I found it interesting that the speech of the hon. Member for Southwark and Bermondsey closely followed the Greenpeace brief called "Reasons why the UK is still the Dirty Man of Europe" issued on 6 March 1990. It sets out seven areas in which the United Kingdom is still the dirty man of Europe. When I received that brief, I was worried about some of the issues that it threw up. I immediately wrote to Paul Horsman, the United Kingdom toxics divisional director of Greenpeace, to ask him some questions about it. I shall deal with some of the points raised.

Paul Horsman is the Max Headroom of Greenpeace. He does not seem to exist. He is a name on the bottom of notepaper and at the top of various newspapers published by Greenpeace. When one writes to him one eventually receives any number of letters from people who sign "per pro Paul Horsman". If hon. Members are looking for an interesting way to spend their term in Parliament, perhaps they should find someone from Greenpeace to work for them as their secretary. They can then spend their five years in Torremolinos or whatever place takes their fancy.

On 9 January, I wrote to Mr. Horsman about the pollution of the North sea. I asked whether he would prefer landfill or incineration to the dumping of sewage sludge. On 12 January 1990, he wrote back, not on that subject but enclosing a circular on another matter. On 22 January, I wrote to him asking if he intended to reply to my letter of 9 January. Someone acknowledged my letter saying that he was out of the country.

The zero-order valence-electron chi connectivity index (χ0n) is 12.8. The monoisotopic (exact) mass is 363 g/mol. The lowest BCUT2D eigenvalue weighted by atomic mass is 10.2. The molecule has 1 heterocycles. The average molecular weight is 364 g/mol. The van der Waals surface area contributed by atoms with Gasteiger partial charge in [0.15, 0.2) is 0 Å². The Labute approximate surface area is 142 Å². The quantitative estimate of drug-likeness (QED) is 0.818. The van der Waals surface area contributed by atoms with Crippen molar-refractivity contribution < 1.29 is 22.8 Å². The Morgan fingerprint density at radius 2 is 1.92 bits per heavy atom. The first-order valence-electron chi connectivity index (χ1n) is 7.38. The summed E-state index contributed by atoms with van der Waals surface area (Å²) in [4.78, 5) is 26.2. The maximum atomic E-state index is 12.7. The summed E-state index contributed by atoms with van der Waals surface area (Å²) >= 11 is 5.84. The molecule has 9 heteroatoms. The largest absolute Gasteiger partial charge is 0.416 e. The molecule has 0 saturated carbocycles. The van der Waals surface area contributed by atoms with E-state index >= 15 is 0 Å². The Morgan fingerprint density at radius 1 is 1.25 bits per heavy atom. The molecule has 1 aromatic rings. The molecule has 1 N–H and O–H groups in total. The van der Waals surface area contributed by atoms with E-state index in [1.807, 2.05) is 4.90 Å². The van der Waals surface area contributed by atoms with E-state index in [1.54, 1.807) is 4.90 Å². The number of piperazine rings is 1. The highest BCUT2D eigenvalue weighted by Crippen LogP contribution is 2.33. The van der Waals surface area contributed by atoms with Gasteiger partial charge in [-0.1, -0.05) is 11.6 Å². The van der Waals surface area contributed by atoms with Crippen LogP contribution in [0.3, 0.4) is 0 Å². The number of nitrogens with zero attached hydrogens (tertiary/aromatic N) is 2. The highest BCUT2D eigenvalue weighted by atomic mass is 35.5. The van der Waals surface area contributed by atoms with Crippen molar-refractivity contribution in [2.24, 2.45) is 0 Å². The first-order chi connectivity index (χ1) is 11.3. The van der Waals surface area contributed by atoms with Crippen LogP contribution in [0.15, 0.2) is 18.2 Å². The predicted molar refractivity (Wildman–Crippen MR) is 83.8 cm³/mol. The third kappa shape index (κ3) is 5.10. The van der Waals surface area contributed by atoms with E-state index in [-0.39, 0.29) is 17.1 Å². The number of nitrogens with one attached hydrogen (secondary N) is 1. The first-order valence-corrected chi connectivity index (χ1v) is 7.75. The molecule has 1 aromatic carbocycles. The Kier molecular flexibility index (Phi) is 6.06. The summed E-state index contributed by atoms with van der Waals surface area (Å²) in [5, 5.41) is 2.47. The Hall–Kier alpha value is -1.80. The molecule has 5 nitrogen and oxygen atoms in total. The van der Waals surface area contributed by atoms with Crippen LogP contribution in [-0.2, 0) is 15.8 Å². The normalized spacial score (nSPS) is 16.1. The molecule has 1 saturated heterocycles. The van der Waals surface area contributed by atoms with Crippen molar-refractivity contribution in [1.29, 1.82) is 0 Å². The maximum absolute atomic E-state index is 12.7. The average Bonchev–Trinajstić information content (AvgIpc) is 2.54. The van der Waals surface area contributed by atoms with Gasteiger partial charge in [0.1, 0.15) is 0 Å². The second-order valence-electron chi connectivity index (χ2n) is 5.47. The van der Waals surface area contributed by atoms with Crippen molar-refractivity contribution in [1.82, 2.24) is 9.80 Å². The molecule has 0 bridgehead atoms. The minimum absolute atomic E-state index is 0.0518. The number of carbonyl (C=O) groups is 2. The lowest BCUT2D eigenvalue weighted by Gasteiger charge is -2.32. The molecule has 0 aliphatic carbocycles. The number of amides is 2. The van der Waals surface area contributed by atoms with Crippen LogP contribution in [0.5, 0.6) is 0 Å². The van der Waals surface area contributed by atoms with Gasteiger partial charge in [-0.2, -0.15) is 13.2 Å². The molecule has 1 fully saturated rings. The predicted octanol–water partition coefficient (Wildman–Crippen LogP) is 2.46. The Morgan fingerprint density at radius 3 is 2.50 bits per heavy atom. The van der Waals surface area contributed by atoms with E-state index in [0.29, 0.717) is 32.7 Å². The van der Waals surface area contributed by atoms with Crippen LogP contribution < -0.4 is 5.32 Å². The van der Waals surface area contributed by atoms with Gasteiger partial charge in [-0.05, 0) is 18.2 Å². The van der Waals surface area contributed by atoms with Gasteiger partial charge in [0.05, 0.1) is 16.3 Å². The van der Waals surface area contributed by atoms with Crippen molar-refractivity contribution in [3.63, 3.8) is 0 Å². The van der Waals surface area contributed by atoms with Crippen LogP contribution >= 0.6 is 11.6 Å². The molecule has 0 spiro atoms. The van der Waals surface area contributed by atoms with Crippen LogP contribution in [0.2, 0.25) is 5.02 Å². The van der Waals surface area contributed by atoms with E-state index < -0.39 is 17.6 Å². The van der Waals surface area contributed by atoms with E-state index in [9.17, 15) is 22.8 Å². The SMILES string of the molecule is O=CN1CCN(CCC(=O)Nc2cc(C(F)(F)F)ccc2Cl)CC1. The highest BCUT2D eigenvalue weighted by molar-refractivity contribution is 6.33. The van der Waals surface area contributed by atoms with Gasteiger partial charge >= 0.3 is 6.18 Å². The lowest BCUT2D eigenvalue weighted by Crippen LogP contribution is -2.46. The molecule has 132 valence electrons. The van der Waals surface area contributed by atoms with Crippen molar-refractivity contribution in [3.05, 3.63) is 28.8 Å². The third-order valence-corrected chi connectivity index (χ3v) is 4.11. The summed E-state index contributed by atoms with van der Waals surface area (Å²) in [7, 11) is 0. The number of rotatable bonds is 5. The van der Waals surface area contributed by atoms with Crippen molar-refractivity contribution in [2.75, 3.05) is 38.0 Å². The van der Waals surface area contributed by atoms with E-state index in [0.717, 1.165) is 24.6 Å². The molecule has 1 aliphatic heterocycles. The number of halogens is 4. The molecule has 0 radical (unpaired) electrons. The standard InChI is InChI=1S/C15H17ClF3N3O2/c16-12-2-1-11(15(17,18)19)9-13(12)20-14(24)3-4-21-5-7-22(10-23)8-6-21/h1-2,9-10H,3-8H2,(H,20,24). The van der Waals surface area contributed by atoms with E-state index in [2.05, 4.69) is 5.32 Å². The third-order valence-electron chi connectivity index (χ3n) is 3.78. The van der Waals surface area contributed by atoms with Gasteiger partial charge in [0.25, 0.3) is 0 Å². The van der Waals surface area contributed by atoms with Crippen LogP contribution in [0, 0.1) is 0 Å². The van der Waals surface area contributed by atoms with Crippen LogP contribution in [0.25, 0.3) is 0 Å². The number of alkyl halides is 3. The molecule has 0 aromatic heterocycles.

I wrote a further reminder. On 6 February I received a further circular addressed "Dear Member of Parliament". On 22 February, I wrote a further reminder. On 26 April, I received a reply. The House may be interested to hear some of the points in reply. I am sure that its position is the same as that of the Liberals, because they follow the Greenpeace brief. It says: Greenpeace is not only opposed to dumping waste at sea (a practice ended by most other European countries), but also to incineration—an acknowledged environmentally damaging waste disposal technology. With great respect to that organisation, which commands significant support throughout Britain, it is not true by any means that incineration is acknowledged to be environmentally damaging. It is the only way that we have at present of dealing with PCBs.

The letter went on to discuss the two incinerators on Teesside and Tyneside which are to burn not only sewage sludge but hazardous waste. On that point Greenpeace is absolutely right. One cannot burn sewage sludge with industrial waste. No one has the technology. Even the chemical industry looks sceptically on whether sewage sludge can be burned with chemical waste. Greenpeace went on to say: Incineration of industrially contaminated sewage sludge or of sewage sludge with hazardous waste can only increase the residue problems. The problem with that is that household sewage, that horrible stuff that goes down the drains to our sewage farms, is polluted by many different substances such as heavy metals and many other contaminants. In the past people thought that that was due to the fact that some industry was dumping chemicals down the drain. It now looks as if many of the chemicals that go down the drain are from ordinary household uses.